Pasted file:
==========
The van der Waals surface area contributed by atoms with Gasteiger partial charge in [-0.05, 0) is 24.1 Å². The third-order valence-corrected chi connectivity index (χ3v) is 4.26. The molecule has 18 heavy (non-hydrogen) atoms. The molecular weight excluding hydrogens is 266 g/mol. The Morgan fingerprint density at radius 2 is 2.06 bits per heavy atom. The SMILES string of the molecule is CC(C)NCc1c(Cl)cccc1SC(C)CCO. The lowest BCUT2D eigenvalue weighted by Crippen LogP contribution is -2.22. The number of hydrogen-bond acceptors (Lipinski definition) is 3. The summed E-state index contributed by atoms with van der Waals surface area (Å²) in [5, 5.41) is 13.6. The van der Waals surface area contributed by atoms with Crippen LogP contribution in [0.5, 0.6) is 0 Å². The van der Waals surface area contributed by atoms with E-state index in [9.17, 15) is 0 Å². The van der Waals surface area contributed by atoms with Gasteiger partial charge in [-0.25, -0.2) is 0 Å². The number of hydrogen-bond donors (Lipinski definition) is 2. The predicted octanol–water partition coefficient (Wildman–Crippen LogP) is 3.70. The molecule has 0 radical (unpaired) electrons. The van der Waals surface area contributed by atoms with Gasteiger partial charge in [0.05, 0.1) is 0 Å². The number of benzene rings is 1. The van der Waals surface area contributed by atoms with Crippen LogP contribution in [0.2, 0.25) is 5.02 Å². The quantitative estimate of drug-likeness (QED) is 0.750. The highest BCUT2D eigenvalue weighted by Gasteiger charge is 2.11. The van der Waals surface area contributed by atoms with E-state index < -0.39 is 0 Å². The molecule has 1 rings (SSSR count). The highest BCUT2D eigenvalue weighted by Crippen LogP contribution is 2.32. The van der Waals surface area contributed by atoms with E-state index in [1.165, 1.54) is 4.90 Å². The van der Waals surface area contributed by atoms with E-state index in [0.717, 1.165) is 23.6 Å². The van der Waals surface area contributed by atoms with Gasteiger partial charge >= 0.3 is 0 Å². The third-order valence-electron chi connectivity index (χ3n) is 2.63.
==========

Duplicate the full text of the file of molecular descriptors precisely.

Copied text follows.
The van der Waals surface area contributed by atoms with Gasteiger partial charge in [-0.05, 0) is 24.1 Å². The third-order valence-corrected chi connectivity index (χ3v) is 4.26. The molecule has 18 heavy (non-hydrogen) atoms. The molecular weight excluding hydrogens is 266 g/mol. The Morgan fingerprint density at radius 2 is 2.06 bits per heavy atom. The SMILES string of the molecule is CC(C)NCc1c(Cl)cccc1SC(C)CCO. The lowest BCUT2D eigenvalue weighted by Crippen LogP contribution is -2.22. The number of hydrogen-bond acceptors (Lipinski definition) is 3. The summed E-state index contributed by atoms with van der Waals surface area (Å²) in [5, 5.41) is 13.6. The van der Waals surface area contributed by atoms with Crippen LogP contribution in [0.5, 0.6) is 0 Å². The van der Waals surface area contributed by atoms with E-state index in [9.17, 15) is 0 Å². The van der Waals surface area contributed by atoms with Gasteiger partial charge in [-0.25, -0.2) is 0 Å². The number of hydrogen-bond donors (Lipinski definition) is 2. The predicted octanol–water partition coefficient (Wildman–Crippen LogP) is 3.70. The molecule has 0 radical (unpaired) electrons. The van der Waals surface area contributed by atoms with Gasteiger partial charge in [0.05, 0.1) is 0 Å². The number of benzene rings is 1. The van der Waals surface area contributed by atoms with Crippen LogP contribution in [0.2, 0.25) is 5.02 Å². The quantitative estimate of drug-likeness (QED) is 0.750. The highest BCUT2D eigenvalue weighted by Gasteiger charge is 2.11. The van der Waals surface area contributed by atoms with E-state index < -0.39 is 0 Å². The molecule has 1 rings (SSSR count). The highest BCUT2D eigenvalue weighted by Crippen LogP contribution is 2.32. The van der Waals surface area contributed by atoms with E-state index in [1.165, 1.54) is 4.90 Å². The van der Waals surface area contributed by atoms with E-state index in [0.717, 1.165) is 23.6 Å². The van der Waals surface area contributed by atoms with Gasteiger partial charge >= 0.3 is 0 Å². The third-order valence-electron chi connectivity index (χ3n) is 2.63.